We had a big ol’ combined Sunday School lesson today after Sacrament Meeting. It was fairly interesting; we had a guest speaker who explained that he would be discussing some “weighty material,” and we all settled in for something deeply thought-provoking and a little disturbing. He started by introducing the subject of pornography, and just how good Satan is at getting us to think that once won’t hurt; one bad movie won’t do any lasting damage; one website won’t really damage my soul, etc.
And this kind of approach is something I agree with. I am a serious non-advocate of porn. (Antagonist? Enemy? What would be the word for that?) Also, I think we all tend to assume that we’re immune to spiritual damage, provided we don’t do anything significantly damaging; we can brush off the little stuff. Pornography is an addiction, and we should take it seriously.
The issue I had with the lesson was that, following that introduction, the man spent a good long while using various animal traps to describe in graphic detail just how seriously doomed we would be if we even came near pornography. He showed at least two dozen traps, emphasizing and re-emphasizing how impossible it would be to get out of a trap, once caught. And then he spent about five minutes mentioning that there was a way out through the gospel.
Do I think pornography is a serious trap? Of course I do. But I really think that an inspirational message should be – well, inspiring. When I leave church, I want to feel like I should be a better person – and can be. The subject matter he was discussing was, indeed, weighty. And when I left, I got the distinct impression that every man in the room felt guilty for ever having looked at a woman, and every woman in the room felt hopeless of ever finding a man who wasn’t a total scumbag.
This seems to be a recurring problem I’ve seen in the church – not just the LDS Church, but I’ve heard this from many a church-goer. And the basic problem is this: Sunday School teachers seem to be so focused on prevention that they forget the concept of repair. They spend so long scaring you out of sin that you’re afraid to leave your front door – and when you finally do realize that you’ve messed up in life, you figure, “Well, I blew it – might as well go whole hog!”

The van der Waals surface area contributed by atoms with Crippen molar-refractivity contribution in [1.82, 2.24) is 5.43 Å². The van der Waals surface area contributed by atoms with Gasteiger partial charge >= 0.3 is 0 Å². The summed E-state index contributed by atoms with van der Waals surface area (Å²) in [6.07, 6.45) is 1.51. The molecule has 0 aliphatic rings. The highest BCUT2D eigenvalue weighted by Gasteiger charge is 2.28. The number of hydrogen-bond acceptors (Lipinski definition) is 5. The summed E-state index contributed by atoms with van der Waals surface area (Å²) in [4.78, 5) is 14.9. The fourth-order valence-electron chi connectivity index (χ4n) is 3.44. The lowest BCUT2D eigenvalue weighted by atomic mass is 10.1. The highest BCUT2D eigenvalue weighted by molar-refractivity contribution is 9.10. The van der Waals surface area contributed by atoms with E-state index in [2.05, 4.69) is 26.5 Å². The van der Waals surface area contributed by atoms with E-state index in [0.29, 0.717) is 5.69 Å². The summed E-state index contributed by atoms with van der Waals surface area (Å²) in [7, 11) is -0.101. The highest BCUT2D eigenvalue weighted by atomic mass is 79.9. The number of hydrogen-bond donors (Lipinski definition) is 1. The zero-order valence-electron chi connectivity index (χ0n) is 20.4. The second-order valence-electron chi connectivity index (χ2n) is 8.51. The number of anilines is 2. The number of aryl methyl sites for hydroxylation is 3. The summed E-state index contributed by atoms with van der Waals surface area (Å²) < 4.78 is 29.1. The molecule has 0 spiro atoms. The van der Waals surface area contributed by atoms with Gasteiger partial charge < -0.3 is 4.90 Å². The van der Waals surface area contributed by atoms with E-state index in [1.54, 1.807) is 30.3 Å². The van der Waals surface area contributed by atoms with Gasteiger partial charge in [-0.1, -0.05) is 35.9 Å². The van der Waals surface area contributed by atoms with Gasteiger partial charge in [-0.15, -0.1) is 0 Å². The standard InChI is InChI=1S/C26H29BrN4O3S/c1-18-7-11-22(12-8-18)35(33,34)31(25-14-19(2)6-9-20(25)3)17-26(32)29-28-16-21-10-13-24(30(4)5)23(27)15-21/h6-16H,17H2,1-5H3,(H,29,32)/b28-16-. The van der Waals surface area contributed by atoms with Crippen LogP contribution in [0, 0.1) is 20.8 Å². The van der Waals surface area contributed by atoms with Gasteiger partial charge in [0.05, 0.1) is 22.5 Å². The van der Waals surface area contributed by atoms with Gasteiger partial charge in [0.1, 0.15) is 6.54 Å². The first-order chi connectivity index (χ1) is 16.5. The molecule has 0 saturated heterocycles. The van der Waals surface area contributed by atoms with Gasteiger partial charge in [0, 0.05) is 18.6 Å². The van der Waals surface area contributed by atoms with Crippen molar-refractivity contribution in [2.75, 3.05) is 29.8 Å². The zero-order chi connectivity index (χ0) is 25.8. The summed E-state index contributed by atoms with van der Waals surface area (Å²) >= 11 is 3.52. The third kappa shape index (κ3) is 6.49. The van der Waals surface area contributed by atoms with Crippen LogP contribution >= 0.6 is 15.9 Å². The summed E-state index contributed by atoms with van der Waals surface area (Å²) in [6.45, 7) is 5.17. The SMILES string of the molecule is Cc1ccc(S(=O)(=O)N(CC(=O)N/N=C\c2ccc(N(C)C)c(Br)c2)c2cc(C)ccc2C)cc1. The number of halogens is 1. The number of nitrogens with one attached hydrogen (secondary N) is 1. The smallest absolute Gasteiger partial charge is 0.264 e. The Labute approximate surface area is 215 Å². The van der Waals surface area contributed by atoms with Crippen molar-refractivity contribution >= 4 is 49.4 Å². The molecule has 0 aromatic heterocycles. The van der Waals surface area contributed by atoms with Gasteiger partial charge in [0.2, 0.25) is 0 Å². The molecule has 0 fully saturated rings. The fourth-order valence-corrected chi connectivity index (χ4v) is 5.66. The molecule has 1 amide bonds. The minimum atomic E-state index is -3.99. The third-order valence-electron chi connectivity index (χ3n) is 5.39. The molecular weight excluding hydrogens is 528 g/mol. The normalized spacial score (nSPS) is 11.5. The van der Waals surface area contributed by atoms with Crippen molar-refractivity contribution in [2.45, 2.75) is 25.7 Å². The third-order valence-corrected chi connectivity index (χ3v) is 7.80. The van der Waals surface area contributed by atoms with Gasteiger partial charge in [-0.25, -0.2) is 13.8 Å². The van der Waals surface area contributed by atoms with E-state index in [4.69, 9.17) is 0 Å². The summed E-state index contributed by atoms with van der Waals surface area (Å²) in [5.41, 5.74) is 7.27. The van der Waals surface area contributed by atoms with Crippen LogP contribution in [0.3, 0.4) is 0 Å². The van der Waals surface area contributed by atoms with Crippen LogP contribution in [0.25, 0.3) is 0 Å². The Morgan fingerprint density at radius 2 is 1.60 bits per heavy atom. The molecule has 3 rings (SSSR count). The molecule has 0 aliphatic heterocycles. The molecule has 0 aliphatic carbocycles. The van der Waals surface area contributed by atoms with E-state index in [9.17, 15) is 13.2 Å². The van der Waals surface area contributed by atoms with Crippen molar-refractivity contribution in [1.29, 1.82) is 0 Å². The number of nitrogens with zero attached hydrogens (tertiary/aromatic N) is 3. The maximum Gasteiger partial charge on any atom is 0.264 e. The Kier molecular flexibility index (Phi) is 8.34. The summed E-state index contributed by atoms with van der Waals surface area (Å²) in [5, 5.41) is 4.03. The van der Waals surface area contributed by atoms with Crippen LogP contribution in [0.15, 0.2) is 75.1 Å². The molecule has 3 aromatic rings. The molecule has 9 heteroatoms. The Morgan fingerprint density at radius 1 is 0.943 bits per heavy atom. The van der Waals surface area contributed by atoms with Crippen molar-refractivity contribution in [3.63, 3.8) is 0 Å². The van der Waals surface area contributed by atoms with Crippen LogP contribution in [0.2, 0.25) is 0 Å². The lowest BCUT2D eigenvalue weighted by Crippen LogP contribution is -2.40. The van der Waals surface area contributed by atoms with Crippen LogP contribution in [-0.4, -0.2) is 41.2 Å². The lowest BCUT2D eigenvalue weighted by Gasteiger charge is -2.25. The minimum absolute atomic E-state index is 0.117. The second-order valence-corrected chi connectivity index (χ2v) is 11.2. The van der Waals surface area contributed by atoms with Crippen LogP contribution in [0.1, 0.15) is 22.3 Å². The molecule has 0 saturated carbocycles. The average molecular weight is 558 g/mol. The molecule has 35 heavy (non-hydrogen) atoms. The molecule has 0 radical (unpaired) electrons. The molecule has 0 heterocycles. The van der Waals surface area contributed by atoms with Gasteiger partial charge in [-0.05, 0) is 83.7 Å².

Let’s turn a spotlight on Jesus. Jesus is the reason for church, yes? I submit He is. And the whole reason we go to church is to improve our lives. Jesus is there to ensure that if – and when – we do mess up, we can still repent, be healed, and move on with our lives just as whole as before. This doesn’t mean we should go out and do stupid, spiritually damaging things just because we can heal ourselves; the recovery process still hurts, and it still wastes invaluable time that you could have spent making significant spiritual progress. It slows you down. But it does not stop you. Let me repeat: Sin. Does. Not. Stop. You.
Paralysis is not progress. If you are afraid to live, you do not understand the Atonement of Jesus Christ. If you are afraid to change your life, you do not understand forgiveness. And if you have made mistakes, you should understand that everybody does. That’s why Jesus paid for our sins, remember? Because we have them. So stop being scared of messing up, and go live your life. You can’t step forward spiritually until you’re willing to take a step. Paralysis is not progress.
I have every respect for our Sunday School teacher (and many others like him.) But I would like to put forward a message of hope. I am not perfect. You are not perfect. And that’s okay. Let’s keep getting closer, and fix our mistakes faster when we make them. I’m through with fear; I’m going to live my life out of love. I’ve found a cause worth dying for, and I’m going to live for it. ◊